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I have seen this done on other models, and I was wondering what I need to do to replicate it:
If you've ever thumbed through the Inquisitor rulebook, or more recently the 40K rulebook, you may have seen the "oil painting" type artwork that's included. Additionally, many people have seen real oil paintings in art galleries. My question is simple-
How do I paint a 3D model to look like it just stepped out of an oil painting? I'd like to use this method on some of my high elf models, and maybe even my new marines army.
Given how versatile oil paint is I'm not really sure what you're aiming for- could you find any examples?
Also it occurs to me that it may be an effect on the photograph rather than on the model it'self.
Up, up and away!
I think you need to post a picture of the effect you are looking for. Many oil paintings are bumpy and uneven.
I have used oil paints for washes and have received great effects from them. You need to add a tiny amount of oil to the model (little spots of it) then add white spirit to the model, washing it with a soft brush. The oil wash will take a while to dry but can be moved again with further white spirit or removed. You will need to seal the model after oil washes as you can touch the oill and it will come off on your fingers. I use a matt enamel spray to seal mine.
That's the problem- I know what I want it to look like, and I know that I've seen this done online, but I've no idea where to find the picture. The guy who did it, is known for his ability as a sculptor first and foremost, and as a commissioned builder/painter. He makes the Greenstuff 'moulds' that he presses armor plates into to create really detailed scroll work and stuff. I thought that I found the link to his site in one of the GS tutorials on this site, but I've used Search and couldn't find it.
What I'm trying to get is something close to that wash but not quite. I want the colors to all sort of bleed together and blend on the model. When I paint with oils, I usually mix my color directly onto the canvas and then spread it into the areas that I want painted. The GW artwork looks more like it might be watercolors, but the effect is the same. The colors are blotchy and best described as ecclectic, and the work "swath" comes to mind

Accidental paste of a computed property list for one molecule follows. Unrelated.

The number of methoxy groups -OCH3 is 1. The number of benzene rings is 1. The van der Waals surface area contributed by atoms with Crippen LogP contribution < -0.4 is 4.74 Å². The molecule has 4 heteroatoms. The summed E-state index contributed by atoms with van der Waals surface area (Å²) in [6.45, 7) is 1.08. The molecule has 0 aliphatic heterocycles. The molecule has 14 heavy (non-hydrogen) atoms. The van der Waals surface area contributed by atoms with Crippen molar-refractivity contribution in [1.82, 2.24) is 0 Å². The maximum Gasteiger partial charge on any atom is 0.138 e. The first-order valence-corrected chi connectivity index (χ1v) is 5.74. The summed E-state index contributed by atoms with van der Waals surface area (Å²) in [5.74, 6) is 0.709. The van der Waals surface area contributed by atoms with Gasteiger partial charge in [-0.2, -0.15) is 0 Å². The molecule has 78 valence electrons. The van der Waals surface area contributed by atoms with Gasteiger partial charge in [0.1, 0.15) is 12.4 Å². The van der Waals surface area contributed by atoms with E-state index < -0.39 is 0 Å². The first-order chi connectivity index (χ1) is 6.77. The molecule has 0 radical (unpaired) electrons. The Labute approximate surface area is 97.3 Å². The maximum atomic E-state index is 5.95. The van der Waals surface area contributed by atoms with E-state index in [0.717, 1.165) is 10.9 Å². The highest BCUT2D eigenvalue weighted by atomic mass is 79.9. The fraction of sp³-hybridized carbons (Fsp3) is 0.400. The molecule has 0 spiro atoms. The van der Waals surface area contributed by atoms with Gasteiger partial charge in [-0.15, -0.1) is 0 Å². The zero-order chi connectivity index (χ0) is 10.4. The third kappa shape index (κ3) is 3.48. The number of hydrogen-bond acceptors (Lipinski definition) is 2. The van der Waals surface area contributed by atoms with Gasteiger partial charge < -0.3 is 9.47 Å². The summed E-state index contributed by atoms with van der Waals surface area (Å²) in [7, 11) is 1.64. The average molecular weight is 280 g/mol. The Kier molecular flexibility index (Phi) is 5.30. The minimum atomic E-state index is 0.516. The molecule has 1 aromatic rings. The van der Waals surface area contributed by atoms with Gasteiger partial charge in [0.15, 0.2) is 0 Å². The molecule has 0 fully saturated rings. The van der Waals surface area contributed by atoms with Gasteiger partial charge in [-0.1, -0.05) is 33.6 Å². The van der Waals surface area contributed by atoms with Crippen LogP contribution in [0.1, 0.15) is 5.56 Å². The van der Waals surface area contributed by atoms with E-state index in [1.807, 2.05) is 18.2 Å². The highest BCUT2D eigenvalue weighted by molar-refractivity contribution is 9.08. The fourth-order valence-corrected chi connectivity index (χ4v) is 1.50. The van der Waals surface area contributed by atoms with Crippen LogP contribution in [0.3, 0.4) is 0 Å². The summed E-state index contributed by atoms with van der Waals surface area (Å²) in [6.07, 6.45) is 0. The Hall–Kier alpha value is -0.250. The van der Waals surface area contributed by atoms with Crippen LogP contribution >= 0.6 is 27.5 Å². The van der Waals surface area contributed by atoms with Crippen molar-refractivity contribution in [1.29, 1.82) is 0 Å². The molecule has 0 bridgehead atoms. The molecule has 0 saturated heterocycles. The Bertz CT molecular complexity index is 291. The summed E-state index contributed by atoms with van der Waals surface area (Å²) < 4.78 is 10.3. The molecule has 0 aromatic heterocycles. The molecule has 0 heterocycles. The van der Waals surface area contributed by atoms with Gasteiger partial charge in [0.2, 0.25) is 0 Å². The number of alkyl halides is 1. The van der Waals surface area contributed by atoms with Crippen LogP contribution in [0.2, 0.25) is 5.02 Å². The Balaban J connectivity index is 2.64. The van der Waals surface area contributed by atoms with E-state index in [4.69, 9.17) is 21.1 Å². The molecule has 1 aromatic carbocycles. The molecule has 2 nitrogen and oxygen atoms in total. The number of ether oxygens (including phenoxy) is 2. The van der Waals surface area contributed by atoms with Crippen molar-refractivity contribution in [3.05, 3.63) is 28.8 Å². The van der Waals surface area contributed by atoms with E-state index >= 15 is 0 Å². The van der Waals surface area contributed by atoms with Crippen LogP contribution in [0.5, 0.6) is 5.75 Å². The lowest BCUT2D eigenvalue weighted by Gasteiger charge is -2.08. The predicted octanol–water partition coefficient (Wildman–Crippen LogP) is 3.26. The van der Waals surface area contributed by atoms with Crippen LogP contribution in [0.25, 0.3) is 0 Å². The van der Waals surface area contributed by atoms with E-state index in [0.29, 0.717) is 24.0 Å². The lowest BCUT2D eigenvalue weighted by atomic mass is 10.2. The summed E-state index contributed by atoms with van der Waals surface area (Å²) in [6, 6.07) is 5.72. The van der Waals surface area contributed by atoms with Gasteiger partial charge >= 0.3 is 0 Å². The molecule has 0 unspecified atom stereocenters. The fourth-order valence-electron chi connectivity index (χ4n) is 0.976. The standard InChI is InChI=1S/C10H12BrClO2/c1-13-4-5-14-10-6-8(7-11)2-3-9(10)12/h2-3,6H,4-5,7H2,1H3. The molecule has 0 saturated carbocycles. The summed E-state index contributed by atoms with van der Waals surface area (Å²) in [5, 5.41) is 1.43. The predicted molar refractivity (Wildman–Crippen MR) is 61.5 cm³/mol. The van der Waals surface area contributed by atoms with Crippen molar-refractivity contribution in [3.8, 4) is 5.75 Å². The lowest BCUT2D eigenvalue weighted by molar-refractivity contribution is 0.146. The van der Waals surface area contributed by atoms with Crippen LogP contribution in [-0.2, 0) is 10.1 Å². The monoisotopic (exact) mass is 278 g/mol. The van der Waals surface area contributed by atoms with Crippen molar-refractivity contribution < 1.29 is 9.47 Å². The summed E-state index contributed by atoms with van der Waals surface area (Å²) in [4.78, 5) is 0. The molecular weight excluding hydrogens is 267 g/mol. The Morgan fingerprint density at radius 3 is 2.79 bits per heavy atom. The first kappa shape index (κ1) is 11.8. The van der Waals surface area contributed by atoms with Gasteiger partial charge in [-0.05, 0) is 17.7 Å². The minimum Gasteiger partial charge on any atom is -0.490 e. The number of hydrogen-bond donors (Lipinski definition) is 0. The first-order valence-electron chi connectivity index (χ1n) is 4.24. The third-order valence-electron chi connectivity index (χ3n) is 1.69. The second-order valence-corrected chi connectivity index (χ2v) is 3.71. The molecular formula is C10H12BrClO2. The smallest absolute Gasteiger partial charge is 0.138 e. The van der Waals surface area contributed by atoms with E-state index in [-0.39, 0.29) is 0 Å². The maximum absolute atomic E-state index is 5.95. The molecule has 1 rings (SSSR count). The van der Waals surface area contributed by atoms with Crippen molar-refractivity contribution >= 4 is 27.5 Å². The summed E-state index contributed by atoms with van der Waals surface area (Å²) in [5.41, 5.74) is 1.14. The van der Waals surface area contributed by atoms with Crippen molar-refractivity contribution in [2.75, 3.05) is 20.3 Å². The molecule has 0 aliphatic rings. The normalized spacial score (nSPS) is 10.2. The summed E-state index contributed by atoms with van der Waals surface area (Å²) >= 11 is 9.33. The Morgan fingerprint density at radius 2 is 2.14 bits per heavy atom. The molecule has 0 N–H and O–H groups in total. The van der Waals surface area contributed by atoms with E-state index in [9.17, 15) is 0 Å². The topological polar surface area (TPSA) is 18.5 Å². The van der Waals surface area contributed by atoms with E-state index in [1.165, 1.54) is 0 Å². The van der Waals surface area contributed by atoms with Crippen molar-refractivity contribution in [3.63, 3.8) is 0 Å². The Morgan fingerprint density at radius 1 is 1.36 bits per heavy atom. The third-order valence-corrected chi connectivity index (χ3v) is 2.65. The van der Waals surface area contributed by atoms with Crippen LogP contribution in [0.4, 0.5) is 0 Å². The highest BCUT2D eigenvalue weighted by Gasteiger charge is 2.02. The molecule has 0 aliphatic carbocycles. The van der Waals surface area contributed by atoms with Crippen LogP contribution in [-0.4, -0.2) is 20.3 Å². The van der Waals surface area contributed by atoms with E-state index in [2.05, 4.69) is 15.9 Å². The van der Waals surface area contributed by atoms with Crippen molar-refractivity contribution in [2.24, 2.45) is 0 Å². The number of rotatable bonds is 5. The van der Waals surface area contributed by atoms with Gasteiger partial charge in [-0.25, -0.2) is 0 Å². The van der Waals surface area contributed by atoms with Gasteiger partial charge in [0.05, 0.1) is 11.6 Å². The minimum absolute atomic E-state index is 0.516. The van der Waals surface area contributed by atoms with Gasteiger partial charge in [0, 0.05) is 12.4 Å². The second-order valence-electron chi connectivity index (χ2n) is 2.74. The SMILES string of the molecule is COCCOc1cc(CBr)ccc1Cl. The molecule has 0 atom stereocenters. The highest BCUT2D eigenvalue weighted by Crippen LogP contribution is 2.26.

There were no details painted on the model, rather, it was the suggestion of color in the general area that it should go. The head/face was a "smear" of color amidst all the others on the model.
I guess that's what I'm looking for? Some kind of blurry/smeared effect for painting a model.
Scibor?The guy who did it, is known for his ability as a sculptor first and foremost, and as a commissioned builder/painter. He makes the Greenstuff 'moulds' that he presses armor plates into to create really detailed scroll work and stuff.
I suppose to analyse the surfaces as a painting and to look at it as though it were a painting to decide where to paint- the application of paint would be much the same.
(It does sound like Scibor)
Up, up and away!
EXCELLENT! Thanks to those who pointed out Scibor's AMAZING talent, I was able to locate the exact picture which I had in mind. Now... does anyone know how this paint-GOD makes his models look so "painterly"?
I guess I'm just looking for a starting block. I see that he uses NMM to a grand effect, but the other colors are muted and blended. How does he achieve that part?
I think that the best displays of what I'm trying to achieve are (obviously) the first 2 pictures, and also the shield and laurels of the Dark Angel model. The Custodes look very good, but they don't have quite the same feel as the other pieces. The Space Wolf model is mostly an example of his 'lighting' work, but even the lighting effect doesn't look realistic, but more artistic.
Sorry for being so difficult
Practice practice practice? Yes it does look like those were done with oils, but that's not really the information you need. Oil painting is about the medium as much, or more so, than the particular paints (unless you're using really low end student pigments or something.)
The choice of mediums and medium recipes is information I wish you well in persuading him to divulge. Lots of famous painters happily took those secrets to their grave!
The other thing to realize is that depending on the medium, they can take days to fully dry. The long working life is probably a big part of what makes it look what you describe as 'painterly.' You can work and massage the pigments into just the way you want them for a while after applying them, and work the edges in and out. Unlike acrylics which are mostly just 'there' after they hit the mini.
paint god? pheh, he's not that much hot stuff, hes just uber prolific, and that's what impresses me. Go to coolminiornot and look at the new auctions section of the frontpage. See? 7-8 are scibor sculpts or painted marines. every. day.
Oh, and this is what a real paint god does... (the paint zeus, so to speak)
I DID NOT PAINT THIS!!!
I DID NOT PAINT THIS!!!
Click the image, then click the bottom left corner.
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